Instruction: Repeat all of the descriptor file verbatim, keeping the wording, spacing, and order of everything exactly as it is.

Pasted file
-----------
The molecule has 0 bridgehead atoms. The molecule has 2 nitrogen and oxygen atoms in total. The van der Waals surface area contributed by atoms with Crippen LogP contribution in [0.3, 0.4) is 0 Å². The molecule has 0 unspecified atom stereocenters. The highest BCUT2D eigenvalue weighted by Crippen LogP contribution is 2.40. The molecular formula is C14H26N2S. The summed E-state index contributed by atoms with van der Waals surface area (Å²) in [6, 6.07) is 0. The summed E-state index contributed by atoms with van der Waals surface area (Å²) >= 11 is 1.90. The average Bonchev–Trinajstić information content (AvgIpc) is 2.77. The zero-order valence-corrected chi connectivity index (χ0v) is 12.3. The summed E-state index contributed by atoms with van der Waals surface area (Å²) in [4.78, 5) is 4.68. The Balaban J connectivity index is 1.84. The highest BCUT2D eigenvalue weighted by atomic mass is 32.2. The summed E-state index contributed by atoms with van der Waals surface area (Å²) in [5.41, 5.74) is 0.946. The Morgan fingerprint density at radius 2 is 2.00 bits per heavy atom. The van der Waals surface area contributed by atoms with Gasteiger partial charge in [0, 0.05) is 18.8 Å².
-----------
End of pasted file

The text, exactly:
The molecule has 0 bridgehead atoms. The molecule has 2 nitrogen and oxygen atoms in total. The van der Waals surface area contributed by atoms with Crippen LogP contribution in [0.3, 0.4) is 0 Å². The molecule has 0 unspecified atom stereocenters. The highest BCUT2D eigenvalue weighted by Crippen LogP contribution is 2.40. The molecular formula is C14H26N2S. The summed E-state index contributed by atoms with van der Waals surface area (Å²) in [6, 6.07) is 0. The summed E-state index contributed by atoms with van der Waals surface area (Å²) >= 11 is 1.90. The average Bonchev–Trinajstić information content (AvgIpc) is 2.77. The zero-order valence-corrected chi connectivity index (χ0v) is 12.3. The summed E-state index contributed by atoms with van der Waals surface area (Å²) in [4.78, 5) is 4.68. The Balaban J connectivity index is 1.84. The highest BCUT2D eigenvalue weighted by atomic mass is 32.2. The summed E-state index contributed by atoms with van der Waals surface area (Å²) in [5.41, 5.74) is 0.946. The Morgan fingerprint density at radius 2 is 2.00 bits per heavy atom. The van der Waals surface area contributed by atoms with Gasteiger partial charge in [0, 0.05) is 18.8 Å².